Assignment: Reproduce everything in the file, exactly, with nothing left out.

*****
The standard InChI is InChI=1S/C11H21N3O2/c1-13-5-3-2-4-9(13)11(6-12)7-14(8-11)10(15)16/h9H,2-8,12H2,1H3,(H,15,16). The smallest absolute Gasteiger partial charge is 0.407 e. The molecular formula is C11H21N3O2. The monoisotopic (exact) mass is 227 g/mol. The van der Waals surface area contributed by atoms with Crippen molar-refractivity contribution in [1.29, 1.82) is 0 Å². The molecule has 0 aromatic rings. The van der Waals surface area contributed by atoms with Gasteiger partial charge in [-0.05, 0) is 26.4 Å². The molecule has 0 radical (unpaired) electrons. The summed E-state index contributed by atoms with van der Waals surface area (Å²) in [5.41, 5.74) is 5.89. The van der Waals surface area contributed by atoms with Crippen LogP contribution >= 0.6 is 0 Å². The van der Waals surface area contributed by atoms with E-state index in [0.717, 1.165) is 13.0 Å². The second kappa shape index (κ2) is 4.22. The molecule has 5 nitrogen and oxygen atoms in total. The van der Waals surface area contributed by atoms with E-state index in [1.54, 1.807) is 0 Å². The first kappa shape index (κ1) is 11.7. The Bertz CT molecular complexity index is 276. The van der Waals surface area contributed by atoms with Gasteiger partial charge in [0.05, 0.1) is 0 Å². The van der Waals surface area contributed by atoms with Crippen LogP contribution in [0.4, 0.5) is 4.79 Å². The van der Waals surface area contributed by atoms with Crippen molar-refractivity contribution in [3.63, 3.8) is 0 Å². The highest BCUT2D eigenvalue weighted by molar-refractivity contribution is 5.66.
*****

The standard InChI is InChI=1S/C11H21N3O2/c1-13-5-3-2-4-9(13)11(6-12)7-14(8-11)10(15)16/h9H,2-8,12H2,1H3,(H,15,16). The smallest absolute Gasteiger partial charge is 0.407 e. The molecular formula is C11H21N3O2. The monoisotopic (exact) mass is 227 g/mol. The van der Waals surface area contributed by atoms with Crippen molar-refractivity contribution in [1.29, 1.82) is 0 Å². The molecule has 0 aromatic rings. The van der Waals surface area contributed by atoms with Gasteiger partial charge in [-0.05, 0) is 26.4 Å². The molecule has 0 radical (unpaired) electrons. The summed E-state index contributed by atoms with van der Waals surface area (Å²) in [5.41, 5.74) is 5.89. The van der Waals surface area contributed by atoms with Crippen LogP contribution >= 0.6 is 0 Å². The van der Waals surface area contributed by atoms with E-state index in [0.717, 1.165) is 13.0 Å². The second kappa shape index (κ2) is 4.22. The molecule has 5 nitrogen and oxygen atoms in total. The van der Waals surface area contributed by atoms with E-state index in [1.54, 1.807) is 0 Å². The first kappa shape index (κ1) is 11.7. The Bertz CT molecular complexity index is 276. The van der Waals surface area contributed by atoms with Gasteiger partial charge in [0.05, 0.1) is 0 Å². The van der Waals surface area contributed by atoms with Crippen LogP contribution in [0.4, 0.5) is 4.79 Å². The van der Waals surface area contributed by atoms with Crippen molar-refractivity contribution in [3.63, 3.8) is 0 Å². The highest BCUT2D eigenvalue weighted by molar-refractivity contribution is 5.66.